28 November 2017
Philatelic bureaux around the world have started to reveal the designs for their 2017 Christmas stamps, often the most popular and well used stamp set of the year.
While Great Britain have gone for the endearing artwork of school children (WIN the stamps in our latest competition), other post offices have opted for professional artists to create memorable seasonal stamps, including New Zealand, whose five stamps showcase the art of quilling.
Each stamp depicts a Christmas tree ornament diligently made from thin strips of paper. A New Zealand Post spokesperson said: ‘Quilling has been brought back to life in recent years with many hugely talented artists such as Yulia Brodskaya who is responsible for the stamp artwork, choosing it as their discipline. A close look at the art works displayed in this stamp issue give an idea of the time, patience and skill required to create these vibrant works.’
The USA’s two stamp sets both have a whimsical, celebratory feel. The four-stamp miniature sheet forms a circle of song as they illustrate the themes of four Christmas carols ‘Jingle Bells’, ‘Deck the Halls’, ‘Silent Night’ and ‘Jolly Old Saint Nicholas’.
The second set from the USA features the simple but evocative artwork of Ezra Jack Keats as it recreates scenes from his story The Snowy Day. A statement from the US Post Office explained: ‘Since the publication of this treasured tale five decades ago young readers have enjoyed joining Peter on his winter adventure. Unlike most popular children’s authors at the time, Keats made a point to feature ethnically and racially diverse characters in his work. Inspired by a series of 1940 Life magazine photographs of a young African-American boy, Keats began writing The Snowy Day. Using paper collage, fabric, stamps and India ink, he crafted the unique look of the story’s wintry urban landscape.’
Snow scenes are also featured on Norway’s offering, with two stamps showing a country and city scene, respectively, each with a Christmas tree adding colour and anticipation. ‘When it is clear and cold, the sky is painted blue for an hour in the morning and again in the evening,’ the posten website reads, ‘the days are at their shortest, the expectations at their highest.’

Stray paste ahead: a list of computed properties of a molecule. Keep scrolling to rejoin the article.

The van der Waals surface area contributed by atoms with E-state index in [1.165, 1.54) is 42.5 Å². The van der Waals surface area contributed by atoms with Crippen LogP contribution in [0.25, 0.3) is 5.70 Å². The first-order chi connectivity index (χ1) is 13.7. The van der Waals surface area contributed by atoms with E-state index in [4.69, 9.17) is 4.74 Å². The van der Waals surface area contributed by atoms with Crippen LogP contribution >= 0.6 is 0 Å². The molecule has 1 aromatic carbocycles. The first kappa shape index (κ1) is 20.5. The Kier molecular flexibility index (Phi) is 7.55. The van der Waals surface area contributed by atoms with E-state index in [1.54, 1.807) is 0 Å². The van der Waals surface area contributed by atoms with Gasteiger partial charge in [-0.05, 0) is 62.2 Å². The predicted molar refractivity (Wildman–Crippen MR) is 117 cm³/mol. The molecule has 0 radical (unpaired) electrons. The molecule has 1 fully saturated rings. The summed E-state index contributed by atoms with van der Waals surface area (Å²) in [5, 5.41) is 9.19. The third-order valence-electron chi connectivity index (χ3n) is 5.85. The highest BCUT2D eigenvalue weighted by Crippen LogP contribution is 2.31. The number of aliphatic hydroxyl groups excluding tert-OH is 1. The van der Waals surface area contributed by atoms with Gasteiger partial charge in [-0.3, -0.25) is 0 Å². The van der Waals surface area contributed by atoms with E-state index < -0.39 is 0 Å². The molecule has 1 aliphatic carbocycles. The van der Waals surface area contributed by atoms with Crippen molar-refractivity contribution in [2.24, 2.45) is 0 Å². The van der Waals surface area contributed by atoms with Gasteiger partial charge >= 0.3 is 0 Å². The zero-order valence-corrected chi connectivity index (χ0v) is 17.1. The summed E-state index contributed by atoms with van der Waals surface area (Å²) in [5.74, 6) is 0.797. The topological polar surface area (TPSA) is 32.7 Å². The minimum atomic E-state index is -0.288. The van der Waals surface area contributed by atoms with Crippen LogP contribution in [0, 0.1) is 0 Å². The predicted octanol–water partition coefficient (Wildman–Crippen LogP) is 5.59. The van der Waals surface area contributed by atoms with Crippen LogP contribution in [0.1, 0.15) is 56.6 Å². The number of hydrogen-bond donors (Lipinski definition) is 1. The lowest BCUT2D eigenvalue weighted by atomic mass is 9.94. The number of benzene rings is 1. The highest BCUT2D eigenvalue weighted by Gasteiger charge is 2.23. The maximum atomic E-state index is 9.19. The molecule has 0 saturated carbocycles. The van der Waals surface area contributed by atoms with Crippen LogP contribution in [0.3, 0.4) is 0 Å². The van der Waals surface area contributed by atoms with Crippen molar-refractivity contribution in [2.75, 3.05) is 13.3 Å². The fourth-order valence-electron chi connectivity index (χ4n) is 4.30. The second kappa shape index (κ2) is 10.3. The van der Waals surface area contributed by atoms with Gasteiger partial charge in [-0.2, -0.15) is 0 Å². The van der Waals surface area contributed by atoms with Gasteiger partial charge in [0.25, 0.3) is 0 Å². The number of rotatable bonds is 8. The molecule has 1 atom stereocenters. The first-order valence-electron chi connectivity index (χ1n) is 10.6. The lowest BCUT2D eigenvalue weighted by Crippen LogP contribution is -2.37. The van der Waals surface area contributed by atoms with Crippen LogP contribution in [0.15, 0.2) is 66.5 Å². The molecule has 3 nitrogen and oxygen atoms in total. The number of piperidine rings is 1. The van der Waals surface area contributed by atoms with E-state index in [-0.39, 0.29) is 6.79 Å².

For some nations Christmas time isn’t quite as snowy. The average temperature in the Bahamas during December is 24c, so the island nation has chosen to show ‘bright and vibrant’ Christmas plants on this year’s seasonal set, namely Caribbean Pine, Holly, Poinsettia, and Ivy. ‘Many plants were originally used in pre-Christian times as part of the winter solstice celebrations, celebrating new growth and warding off evil spirits’ the stamp information explains. ‘When Christianity came to Western Europe, many wanted to continue using the plants for decorations, giving them new Christian meanings.’
Of course, it wouldn’t be Christmas without a stamp or two depicting the main man himself, Santa. But the beautifully drawn Icelandic stamps show not one Santa but two, in the shape of the ‘Yule Lads’, the figures from Icelandic folklore (there are actually thought to be thirteen of them) who in more recent times have become the Icelandic version of Santa. Tradition says the lads put rewards or punishments into the shoes the local children leave on their window sills, as seen on the ‘B50g’ stamp, which shows one of the lads, sporting a typical Scandinavian woolly jumper, about to leave a present for an expectant youngster.
Finally, the Christmas stamps from Aland reminds us of that other unavoidable aspect of the season: food! The two stamps each show an elaborately decorated gingerbread house… if only our own attempts at baking looked this good!
Read about Britain's latest stamps in our GB Stamps guide.